-Tradition god view loses foothold as alpha/omega.
[*]Concepts of Atomism and Monism blend.
[*]Pantheism remains as a weak point of conjecture.
[*]Mathematically, human beings are non-accidental.
-Follows: Must have a cause; implies intelligent design.
[*]Atoms/Monads a possible 'offspring' of singularity; Big bang.
-> Original Singularity posed as god.
->Follows: God suffuses universe via monism + atomism -> Pantheism

I feel like I am on a precipice. Come, give me your words. Prove me wrong.
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#26052 - 06/23/09 04:06 PM Re: God: Another look at impersonality. [Re: Ethophobia]
Dan_Dread Offline
stalker


Registered: 10/08/08
Posts: 3886
Loc: Vancouver, Canada

 Quote:
Reality cannot exist without fantasy. ;\)

Huh? What are you talking about?
I'm pretty sure it doesn't say that anywhere in TSB, and on the surface looks like it would be a very hard proposition to support. Care to try?
 Quote:

In this thought, it follows that if god exists, it could be quantifiable, or at least testable by the scientific community. In order to do this, I feel as though I have to skim off the miles of bullshit and attack the very core of the idea in such a way that new ideas can form and be tested and hopefully a clearer idea of divinity can flow.

First you must define what you even mean by god. It seems to me you are trying to assign mystical properties to things for no good reason whatsoever. What does 'god' add to the equation? What is the reasoning behind trying to introduce this mysticism?
I would be very interested in hearing the core reasoning behind this(as you suggest here), but none has yet been presented in this thread.
 Quote:

I used the word Atomism so as to imply correlation between god and the universe. Philosophers have long battled with god’s interference with the mind, and with our own interferences with our own minds. Can they causally affect one another? Does thought follow action, or does action follow thought?

Well, without defining god, what it is, how it is relevant, or presenting logical reasoning or some sort of evidence to be considered, there is really no reason to speculate on it's potential effects on us. For the record though, I am pretty sure nobody has seriously considered the idea that action precedes thought for the last couple of hundred years or so. Why should this be considered?
 Quote:

Many modern philosophers, as well as a few ancients, describe god as being the ‘first cause.’ This approach seems to make sense, given that all things that occur have a cause, and all things causally affect one another


We live in a causal universe, that is just how it is wired. Things cause other things.
However, it is a huge leap of logic to then assume that things were causal before the universe and its laws of causality came into play. The fact is, nobody knows what came before the universe, or if there was a before the universe. Time is also a phenomenon specific to our universe and it's laws.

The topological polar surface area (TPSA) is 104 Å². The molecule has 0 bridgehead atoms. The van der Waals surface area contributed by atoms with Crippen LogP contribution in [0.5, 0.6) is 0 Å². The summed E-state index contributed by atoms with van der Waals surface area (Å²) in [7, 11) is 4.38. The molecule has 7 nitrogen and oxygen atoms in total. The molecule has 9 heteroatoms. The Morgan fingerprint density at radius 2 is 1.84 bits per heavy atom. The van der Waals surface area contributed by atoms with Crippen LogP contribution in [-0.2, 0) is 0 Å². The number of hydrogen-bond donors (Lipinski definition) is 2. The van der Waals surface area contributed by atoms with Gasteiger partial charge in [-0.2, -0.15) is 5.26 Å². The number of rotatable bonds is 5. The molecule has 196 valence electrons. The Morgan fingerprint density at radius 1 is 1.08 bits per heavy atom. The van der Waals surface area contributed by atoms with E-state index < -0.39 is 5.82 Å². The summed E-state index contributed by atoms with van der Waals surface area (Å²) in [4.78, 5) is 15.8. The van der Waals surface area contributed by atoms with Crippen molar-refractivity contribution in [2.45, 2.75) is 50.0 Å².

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#26076 - 06/23/09 08:12 PM Re: God: Another look at impersonality. [Re: Dan_Dread]
Ethophobia Offline
stranger


Registered: 06/18/09
Posts: 26
Loc: Texas
I am just curious about whether you are or are not aware that most of the supposed arguments you have are more or less explained in the context of the article. And as for your remark about reality vs. fantasy, I suggest looking at your TSB once in a while. Although, I did skew the words a bit. Sorry if that throws you too far off track. Hahaha. Reread, research then respond. Preferably in that order. Otherwise, stop wasting my time with your unsound arguments.
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#26077 - 06/23/09 08:28 PM Re: God: Another look at impersonality. [Re: Ethophobia]
Morbid Rex Offline
member


Registered: 01/29/09
Posts: 130
I have to agree with Dan, your theory has no coherent description of what God is, other then pointing out that it's an unseen force in nature, a description that Lavey himself chose to use in TSB to describe a God if one does in fact exist, meaning God is nothing more then an impersonal force of nature if it does in fact exist. But the differing factor is the fact that rather then being a force of nature yours follows a first cause approach. I'm afraid I can't bring myself to simply except this though, with no demonstrative evidence for any intelligent designer hidden behind the scenes pulling the strings things just don't point towards that direction. The Universe is a cold and uncaring place in a constant state of chaos, celestial bodies are created and destroyed with no regard for sentient functionality.